Now, the writing is not spectacular, but this is a book that's based on a blog. And considering the subject matter, I was completely fine with the fact that this was not what you would call "fine literature." Gruys writes like a human sharing a story with her journal with the expectation that she can write whatever she wants without being judged. And I liked that, because we have all been there. I, too, have gotten mad at my husband for not reading my mind and saying the exact thing I needed to hear at the exact moment I needed to hear it. I've also made terrible fashion/cosmetic choices because something was "less expensive" or "took less time."
I'm not going to run out and start this project. I'm really just not that brave. But I did take away a lot of healthy advice and some new outlooks on my body image. Because, let's face it, most of those negative things we see about ourselves in the mirror are just in our head.
Some Things I Learned
- Our brains can only handle so much at a time (duh), so over thinking our appearance and stressing about how we look throughout the day takes up valuable brain real estate that could be used on other things. That's why you have such a shitty day when you think you're having a bad hair day. It's not because your hair looks terrible, it's because you're thinking about how terrible your hair looks, and it's preventing your brain from completing other tasks.
- Gruys admits at one point that she trusts her mother-in-law's opinion on clothes far more than her sister's, who she is closer too. And that's because she finds her mother-in-law very critical, and figures that if the outfit is good enough for her, then it's good enough for anybody. Haven't we ALL done this? We let somebody we don't even necessarily like that much determine what we wear or how we do our hair, because they're more likely to criticize us. I know I have, and it's not healthy.
- We can't be everything to everybody. And that's okay.
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by Laurie Notaro
I LOVE Laurie Notaro. She makes me laugh until I start crying and inspires me to force my husband to listen to me read aloud from her books when all he really wants to do is play XBOX.
I wish I could describe all the odd events that happen in my life the way she does. She has a wonderful way of laughing at herself. I think one of the things I like most about her writing is that I see a lot of myself in her. I also have what she describes as a "Hoarder's Corner" (more like an entire closet). I become overly attached to furniture and knick-knacks I find at garage sales. I have even, occasionally, convinced myself that I have encountered FutureBrittany. In other words:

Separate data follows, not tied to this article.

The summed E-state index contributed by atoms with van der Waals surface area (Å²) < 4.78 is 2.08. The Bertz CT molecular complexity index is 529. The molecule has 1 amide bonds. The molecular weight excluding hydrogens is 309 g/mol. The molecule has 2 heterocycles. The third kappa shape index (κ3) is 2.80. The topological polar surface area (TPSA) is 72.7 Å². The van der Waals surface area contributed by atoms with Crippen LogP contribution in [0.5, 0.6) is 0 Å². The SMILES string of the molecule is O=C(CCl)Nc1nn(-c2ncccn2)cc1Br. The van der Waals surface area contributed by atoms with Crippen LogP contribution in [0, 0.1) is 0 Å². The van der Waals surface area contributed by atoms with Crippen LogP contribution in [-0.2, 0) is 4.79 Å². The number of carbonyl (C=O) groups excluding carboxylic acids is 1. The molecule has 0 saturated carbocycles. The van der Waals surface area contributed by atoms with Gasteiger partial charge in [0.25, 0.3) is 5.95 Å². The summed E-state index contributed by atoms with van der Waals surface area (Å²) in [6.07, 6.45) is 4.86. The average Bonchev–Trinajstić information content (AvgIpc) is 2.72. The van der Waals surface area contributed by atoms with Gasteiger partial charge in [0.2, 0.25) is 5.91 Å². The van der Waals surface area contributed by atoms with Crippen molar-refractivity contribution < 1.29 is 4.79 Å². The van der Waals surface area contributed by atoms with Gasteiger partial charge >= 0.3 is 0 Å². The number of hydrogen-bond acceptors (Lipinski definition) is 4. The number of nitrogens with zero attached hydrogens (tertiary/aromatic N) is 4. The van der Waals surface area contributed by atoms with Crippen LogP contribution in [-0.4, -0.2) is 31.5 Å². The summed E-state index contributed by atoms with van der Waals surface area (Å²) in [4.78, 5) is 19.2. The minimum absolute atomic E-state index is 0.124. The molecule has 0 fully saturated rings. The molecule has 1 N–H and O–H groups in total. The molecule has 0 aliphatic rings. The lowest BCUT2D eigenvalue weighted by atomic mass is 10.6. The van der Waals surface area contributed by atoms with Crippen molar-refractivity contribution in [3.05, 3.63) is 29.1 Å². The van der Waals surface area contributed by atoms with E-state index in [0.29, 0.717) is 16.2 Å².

Having said that, this was not her best. I'm sorry. There was still plenty of hilariousness, just not nearly as much as there was in her first books. There was also several typos throughout the book. What's up with that, Gallery Books? (I still love you, Laurie)
Now, I suppose it would be different if this were the first body my husband had suddenly found this year, but it wasn't...
"It's actually not a metaphor; it's an analogy," my husband corrected. "Shut up," I demanded. "You still have student loans!"
I have read Harry Potter erotica. Sometimes, life is like that.
"I just went to the ballet on half-price tickets. I didn't expect to time travel and come back a Nazi collaborator!"
Because hoarding doesn't happen overnight - it worsens over time like Madonna's music.
Once, my husband, who had been deathly ill for eleven days, came into my office to tell me about the new season of Portlandia, and then he stopped and said, "I know you're not turning around because you think if you don't face me, you won't get my germs and they'll bounce off the back of your head. But I have protected you." I turned around slowly to see that he was wearing a napkin around his face like a bandit.